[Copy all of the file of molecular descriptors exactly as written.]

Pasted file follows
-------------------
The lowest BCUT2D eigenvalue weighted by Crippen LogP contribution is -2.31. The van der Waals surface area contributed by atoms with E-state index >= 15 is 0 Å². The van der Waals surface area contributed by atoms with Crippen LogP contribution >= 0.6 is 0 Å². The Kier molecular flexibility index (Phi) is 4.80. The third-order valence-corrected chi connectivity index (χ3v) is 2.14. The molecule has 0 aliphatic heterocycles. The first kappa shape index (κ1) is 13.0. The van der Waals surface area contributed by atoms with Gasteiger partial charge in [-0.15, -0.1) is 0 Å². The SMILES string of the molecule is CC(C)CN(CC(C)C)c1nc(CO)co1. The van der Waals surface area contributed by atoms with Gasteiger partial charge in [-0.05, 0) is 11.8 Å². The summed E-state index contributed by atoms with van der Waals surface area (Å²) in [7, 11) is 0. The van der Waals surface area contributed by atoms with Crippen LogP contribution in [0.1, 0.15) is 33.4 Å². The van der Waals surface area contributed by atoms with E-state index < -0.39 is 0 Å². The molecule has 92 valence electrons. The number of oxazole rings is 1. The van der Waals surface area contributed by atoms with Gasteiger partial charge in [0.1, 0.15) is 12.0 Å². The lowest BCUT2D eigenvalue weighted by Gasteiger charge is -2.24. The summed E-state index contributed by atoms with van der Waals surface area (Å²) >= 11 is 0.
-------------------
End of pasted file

The lowest BCUT2D eigenvalue weighted by Crippen LogP contribution is -2.31. The van der Waals surface area contributed by atoms with E-state index >= 15 is 0 Å². The van der Waals surface area contributed by atoms with Crippen LogP contribution >= 0.6 is 0 Å². The Kier molecular flexibility index (Phi) is 4.80. The third-order valence-corrected chi connectivity index (χ3v) is 2.14. The molecule has 0 aliphatic heterocycles. The first kappa shape index (κ1) is 13.0. The van der Waals surface area contributed by atoms with Gasteiger partial charge in [-0.15, -0.1) is 0 Å². The SMILES string of the molecule is CC(C)CN(CC(C)C)c1nc(CO)co1. The van der Waals surface area contributed by atoms with Gasteiger partial charge in [-0.05, 0) is 11.8 Å². The summed E-state index contributed by atoms with van der Waals surface area (Å²) in [7, 11) is 0. The van der Waals surface area contributed by atoms with Crippen LogP contribution in [0.1, 0.15) is 33.4 Å². The van der Waals surface area contributed by atoms with E-state index < -0.39 is 0 Å². The molecule has 92 valence electrons. The number of oxazole rings is 1. The van der Waals surface area contributed by atoms with Gasteiger partial charge in [0.1, 0.15) is 12.0 Å². The lowest BCUT2D eigenvalue weighted by Gasteiger charge is -2.24. The summed E-state index contributed by atoms with van der Waals surface area (Å²) >= 11 is 0.